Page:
Your body is an amazing machine. It automatically repairs you from injury, regulates your body temperature and prioritises and absorbs from the nutrition you provide it with.

However, when making physiological modifications such as getting a more compact shape or increasing muscle size, the body needs enough force to signal change is needed. When astronauts go into to space they lose considerable amounts of muscle and bone due to the lack of gravity. This is due to a lack of stimulus through force. The same occurs when someone breaks a limb and it is immobilised for any length of time: you can lose up to 10% of strength per week (Dittmar 1993).

Within an exercise environment:

Higher load = greater stress to body = larger muscular and physiological changes

Low force exercise produces low results. The difficulty comes with performing the exercises that give you the most bang for your buck. These are the most neurologically and physiologically complex and require expert guidance or injury may occur. Within muscle you have fast twitch (type 2a) and slow twitch (type 1) muscle fibres. The fast twitch allows you to jump high, run fast or lift a heavy weight. These are usually performed for short bursts of time and are anaerobic in nature (without oxygen). The slow twitch or endurance based, allowing you to walk or run long distance. These fibres allow you to exercise constantly for a great length of time and use oxygen as the main fuel source (aerobic). You also have a pool of type 2x muscle fibres which can be converted into type 2a fibres, giving you more power or strength. These however are only activated under high loads and are wasted without enough stimulus. To activate your type 2x fibres you need a load that you can only move between 1 to 5 reps and with good form.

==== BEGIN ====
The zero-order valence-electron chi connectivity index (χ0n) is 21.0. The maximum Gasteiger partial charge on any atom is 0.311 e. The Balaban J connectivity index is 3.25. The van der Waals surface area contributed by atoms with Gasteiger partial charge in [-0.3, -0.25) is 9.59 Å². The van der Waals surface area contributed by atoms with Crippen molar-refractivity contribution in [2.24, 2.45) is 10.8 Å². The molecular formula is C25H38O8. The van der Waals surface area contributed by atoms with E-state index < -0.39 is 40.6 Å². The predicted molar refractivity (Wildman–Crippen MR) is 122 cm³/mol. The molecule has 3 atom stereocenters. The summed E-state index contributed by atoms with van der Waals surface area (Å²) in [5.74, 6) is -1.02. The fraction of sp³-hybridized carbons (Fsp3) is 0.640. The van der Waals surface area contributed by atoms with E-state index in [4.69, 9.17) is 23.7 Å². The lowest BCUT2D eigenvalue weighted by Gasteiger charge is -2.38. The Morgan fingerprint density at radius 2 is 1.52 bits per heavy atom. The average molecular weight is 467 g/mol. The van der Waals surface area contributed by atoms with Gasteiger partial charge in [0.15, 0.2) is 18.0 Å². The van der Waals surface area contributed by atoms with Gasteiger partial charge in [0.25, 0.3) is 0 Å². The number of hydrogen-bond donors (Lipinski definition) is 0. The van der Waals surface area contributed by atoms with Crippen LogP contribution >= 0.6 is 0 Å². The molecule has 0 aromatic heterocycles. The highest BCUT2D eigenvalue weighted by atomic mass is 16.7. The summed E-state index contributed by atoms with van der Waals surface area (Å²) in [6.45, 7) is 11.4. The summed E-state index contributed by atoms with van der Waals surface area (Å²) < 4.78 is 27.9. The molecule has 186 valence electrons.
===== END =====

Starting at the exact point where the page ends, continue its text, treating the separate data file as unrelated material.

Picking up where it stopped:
The body moves on the path of least resistance, meaning it will do as little as it has to. Therefore if you dont overload the muscle there is not enough stimulus for significant adaptations. During my twelve years within an exercise environment people generally tend to do what is easiest however, to get effective results you have to do what is hardest.